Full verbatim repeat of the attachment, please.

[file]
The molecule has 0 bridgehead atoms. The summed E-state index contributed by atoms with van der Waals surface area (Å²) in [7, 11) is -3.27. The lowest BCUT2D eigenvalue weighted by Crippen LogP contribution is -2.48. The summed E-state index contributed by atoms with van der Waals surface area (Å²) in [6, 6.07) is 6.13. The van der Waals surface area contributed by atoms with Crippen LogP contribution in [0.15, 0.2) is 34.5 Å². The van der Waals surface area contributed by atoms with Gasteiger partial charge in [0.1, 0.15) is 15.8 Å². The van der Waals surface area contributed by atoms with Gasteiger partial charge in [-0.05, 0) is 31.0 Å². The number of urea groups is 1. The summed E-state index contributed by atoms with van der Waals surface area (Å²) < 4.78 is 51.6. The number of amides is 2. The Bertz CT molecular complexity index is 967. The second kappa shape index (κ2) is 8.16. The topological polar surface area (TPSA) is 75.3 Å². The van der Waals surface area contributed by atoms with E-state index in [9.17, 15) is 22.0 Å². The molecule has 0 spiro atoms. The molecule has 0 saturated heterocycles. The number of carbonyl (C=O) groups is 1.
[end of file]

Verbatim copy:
The molecule has 0 bridgehead atoms. The summed E-state index contributed by atoms with van der Waals surface area (Å²) in [7, 11) is -3.27. The lowest BCUT2D eigenvalue weighted by Crippen LogP contribution is -2.48. The summed E-state index contributed by atoms with van der Waals surface area (Å²) in [6, 6.07) is 6.13. The van der Waals surface area contributed by atoms with Crippen LogP contribution in [0.15, 0.2) is 34.5 Å². The van der Waals surface area contributed by atoms with Gasteiger partial charge in [0.1, 0.15) is 15.8 Å². The van der Waals surface area contributed by atoms with Gasteiger partial charge in [-0.05, 0) is 31.0 Å². The number of urea groups is 1. The summed E-state index contributed by atoms with van der Waals surface area (Å²) < 4.78 is 51.6. The number of amides is 2. The Bertz CT molecular complexity index is 967. The second kappa shape index (κ2) is 8.16. The topological polar surface area (TPSA) is 75.3 Å². The van der Waals surface area contributed by atoms with E-state index in [9.17, 15) is 22.0 Å². The molecule has 0 spiro atoms. The molecule has 0 saturated heterocycles. The number of carbonyl (C=O) groups is 1.